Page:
Madonna’s OG dancers on what it was like to Vogue with her in the ’90s

When I was in my teens, nobody in my neighborhood laughed at Madonna. It didn’t matter if she wore something questionably sexy or ridiculous, you just didn’t play her. She experimented with designers and flirted with sartorial and political disaster all the time. She was not afraid to anger the fashion prudes—let alone the Pope. In fact, Madonna Louise Veronica Ciccone was the most brazenly opinionated, forward-thinking pop star of her day.

Madge experienced the kind of quasi-untouchable #Lemonade R-E-S-P-E-C-T that Beyoncé is feeling right now. In the early ’90s, with the creation and release of albums Like A Prayer, I’m Breathless and Erotica, Ms. Ciccone put civil liberties on Billboard, decades before hashtags and Gaga surfaced. She was constantly sticking her neck out with messages that were pro-Gay, pro-Black and pro-Woman and she relished kicking the status quo in the ass.

So much of that power is captured in the 1991 movie Madonna: Truth or Dare. Alek Keshishian’s black and white documentary observes the Material Girl at her ballsiest, bitchiest and most belligerent. Shot during a small slip of time when Madonna’s Blond Ambition took her sexuality and wavering faith on a musical tour around the world, Truth or Dare gave audiences something they hadn’t seen on such a grand scale before…a portrait of a strong fearless woman who liked to explore the complexities of gender and sex. But Madonna’s greatest stroke of genius happened weeks before her tour began on March 20, 1990, when she released the most important track of her career: “Vogue”.

“Vogue” catapulted Madge from pop starlet to bonafide icon. As Truth or Dare conveys, Madonna’s collaboration with the five gay dancers who taught her to vogue gave her much more than just a few fierce dance moves. Those men—Kevin Stea, Jose Guitierez, Salim Gauwloos, Luis Camacho and Gabriel Trupin—went on to not only change Madonna’s life but they managed to shift her world view.

Filmmaker Ester Gould was so intrigued by the way Ciccone’s documentary showcased the dancers—who danced in the legendary “Vogue” video as well as the tour—that 25 years after Truth or Dare hit the theatres, Gould decided to make her own doc called Strike A Pose.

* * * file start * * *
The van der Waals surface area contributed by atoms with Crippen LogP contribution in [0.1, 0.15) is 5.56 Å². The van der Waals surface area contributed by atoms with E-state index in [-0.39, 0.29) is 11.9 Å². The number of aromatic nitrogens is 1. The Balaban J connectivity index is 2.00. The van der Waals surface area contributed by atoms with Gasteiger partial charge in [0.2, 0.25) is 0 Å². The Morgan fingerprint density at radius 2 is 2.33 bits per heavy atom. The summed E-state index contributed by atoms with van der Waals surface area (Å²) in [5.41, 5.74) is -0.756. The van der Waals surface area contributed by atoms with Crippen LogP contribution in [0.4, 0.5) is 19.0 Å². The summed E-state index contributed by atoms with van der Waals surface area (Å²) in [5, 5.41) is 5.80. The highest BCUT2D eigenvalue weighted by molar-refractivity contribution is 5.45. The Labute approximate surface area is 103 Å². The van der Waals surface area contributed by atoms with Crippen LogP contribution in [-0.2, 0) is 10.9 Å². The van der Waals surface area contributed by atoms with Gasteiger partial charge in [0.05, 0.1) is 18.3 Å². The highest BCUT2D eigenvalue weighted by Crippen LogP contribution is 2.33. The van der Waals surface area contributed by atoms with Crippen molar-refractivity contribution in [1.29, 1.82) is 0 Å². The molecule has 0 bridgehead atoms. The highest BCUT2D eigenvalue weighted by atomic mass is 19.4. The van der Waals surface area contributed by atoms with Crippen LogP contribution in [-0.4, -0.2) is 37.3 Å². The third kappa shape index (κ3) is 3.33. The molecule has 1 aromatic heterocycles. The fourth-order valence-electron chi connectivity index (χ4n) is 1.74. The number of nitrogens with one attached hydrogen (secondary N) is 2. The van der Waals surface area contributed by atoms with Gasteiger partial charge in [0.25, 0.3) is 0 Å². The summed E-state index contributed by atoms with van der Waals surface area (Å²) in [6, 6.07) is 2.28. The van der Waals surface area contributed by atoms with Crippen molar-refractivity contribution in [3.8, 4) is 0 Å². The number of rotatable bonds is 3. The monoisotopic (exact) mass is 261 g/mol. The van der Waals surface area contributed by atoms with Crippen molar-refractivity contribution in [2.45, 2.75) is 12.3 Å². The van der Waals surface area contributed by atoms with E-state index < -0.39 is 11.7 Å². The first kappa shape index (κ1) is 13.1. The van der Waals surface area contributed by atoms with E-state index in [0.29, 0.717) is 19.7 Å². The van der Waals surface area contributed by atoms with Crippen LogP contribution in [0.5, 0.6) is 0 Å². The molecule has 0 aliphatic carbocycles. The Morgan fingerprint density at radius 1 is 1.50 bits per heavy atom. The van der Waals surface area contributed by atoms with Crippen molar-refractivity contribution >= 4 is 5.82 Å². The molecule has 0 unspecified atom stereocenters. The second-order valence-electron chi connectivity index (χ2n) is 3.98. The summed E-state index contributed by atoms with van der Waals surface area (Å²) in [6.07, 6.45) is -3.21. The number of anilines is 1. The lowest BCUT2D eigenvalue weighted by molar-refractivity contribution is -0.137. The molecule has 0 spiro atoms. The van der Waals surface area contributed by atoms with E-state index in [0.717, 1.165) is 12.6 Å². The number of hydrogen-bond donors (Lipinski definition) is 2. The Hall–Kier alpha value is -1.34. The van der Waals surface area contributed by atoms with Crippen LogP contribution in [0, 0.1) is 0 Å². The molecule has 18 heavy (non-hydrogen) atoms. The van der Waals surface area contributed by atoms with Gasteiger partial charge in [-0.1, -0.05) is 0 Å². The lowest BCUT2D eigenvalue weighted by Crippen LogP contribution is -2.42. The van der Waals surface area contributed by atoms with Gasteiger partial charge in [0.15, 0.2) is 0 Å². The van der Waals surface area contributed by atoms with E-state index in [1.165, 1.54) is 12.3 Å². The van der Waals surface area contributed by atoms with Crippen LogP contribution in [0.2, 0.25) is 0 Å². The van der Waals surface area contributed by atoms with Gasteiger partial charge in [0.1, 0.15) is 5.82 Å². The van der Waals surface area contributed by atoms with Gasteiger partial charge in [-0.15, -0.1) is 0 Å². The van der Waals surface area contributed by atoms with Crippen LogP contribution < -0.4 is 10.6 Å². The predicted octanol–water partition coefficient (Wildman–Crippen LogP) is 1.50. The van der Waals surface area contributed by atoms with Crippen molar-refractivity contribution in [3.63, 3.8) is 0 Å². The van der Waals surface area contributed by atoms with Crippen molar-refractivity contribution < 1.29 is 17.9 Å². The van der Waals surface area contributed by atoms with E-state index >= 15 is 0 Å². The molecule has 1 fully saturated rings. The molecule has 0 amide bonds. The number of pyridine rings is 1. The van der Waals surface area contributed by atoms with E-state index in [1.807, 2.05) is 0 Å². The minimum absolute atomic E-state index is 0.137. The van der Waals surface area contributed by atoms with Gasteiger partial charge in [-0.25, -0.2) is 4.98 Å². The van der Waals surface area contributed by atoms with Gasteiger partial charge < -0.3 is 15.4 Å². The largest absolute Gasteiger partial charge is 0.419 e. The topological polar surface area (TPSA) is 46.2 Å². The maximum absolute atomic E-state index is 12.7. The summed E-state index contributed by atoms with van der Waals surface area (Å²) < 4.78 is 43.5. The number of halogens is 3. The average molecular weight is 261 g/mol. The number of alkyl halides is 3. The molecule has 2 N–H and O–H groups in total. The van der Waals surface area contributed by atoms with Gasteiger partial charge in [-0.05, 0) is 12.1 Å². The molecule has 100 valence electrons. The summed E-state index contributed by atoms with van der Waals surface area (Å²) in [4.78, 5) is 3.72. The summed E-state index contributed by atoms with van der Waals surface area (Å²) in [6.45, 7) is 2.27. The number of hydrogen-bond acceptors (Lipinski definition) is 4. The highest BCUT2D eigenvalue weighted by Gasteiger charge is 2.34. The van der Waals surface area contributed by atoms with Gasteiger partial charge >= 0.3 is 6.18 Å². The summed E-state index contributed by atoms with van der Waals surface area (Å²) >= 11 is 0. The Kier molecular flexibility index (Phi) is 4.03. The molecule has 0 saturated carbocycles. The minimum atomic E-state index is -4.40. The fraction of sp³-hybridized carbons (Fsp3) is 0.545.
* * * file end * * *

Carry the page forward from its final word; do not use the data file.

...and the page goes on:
The film movingly catches up with each dancer and takes care of all the “where are they now?” and the “what have they been through?” moments you could think of. Guiterez and Stea were recently in Toronto to screen the film at Hot Docs and talk about the fallout from being with the pop matriarch during what they call her “artistic peak.”

On having supermodel status in the ’90s dance world:
“After Truth or Dare was out, we were treated like stars in clubs. I never bought a drink. I had people coming up to me saying that seeing us on screen helped them come out. People put us on a pedestal. We were unaware that people in the community would be looking to us as if we had all the answers.”

On auditioning for Madonna:
“I’ve never seen so many people at an audition in my life. It wrapped around the street and you could tell, Madonna wasn’t just choosing people to work with, it was like she was choosing a family. She thought we were her kids.” — Kevin Stea

On performing in Italy while going against the Vatican’s wishes:
“It was crazy! We were sold out in Italy but it felt like so many were hating her and us. We had bomb threats at the stadium and the hotel. [The backup singers] were getting phone threats. The Catholic Church went against the show and basically said it was a sin to see it. It felt like the nation was pushing us out. You have to understand, people thought we were a threat to their souls and their lives. Security would fling people out of the way just so we wouldn’t get hurt.” –Jose Guitierez

On the draw backs of being in Truth or Dare: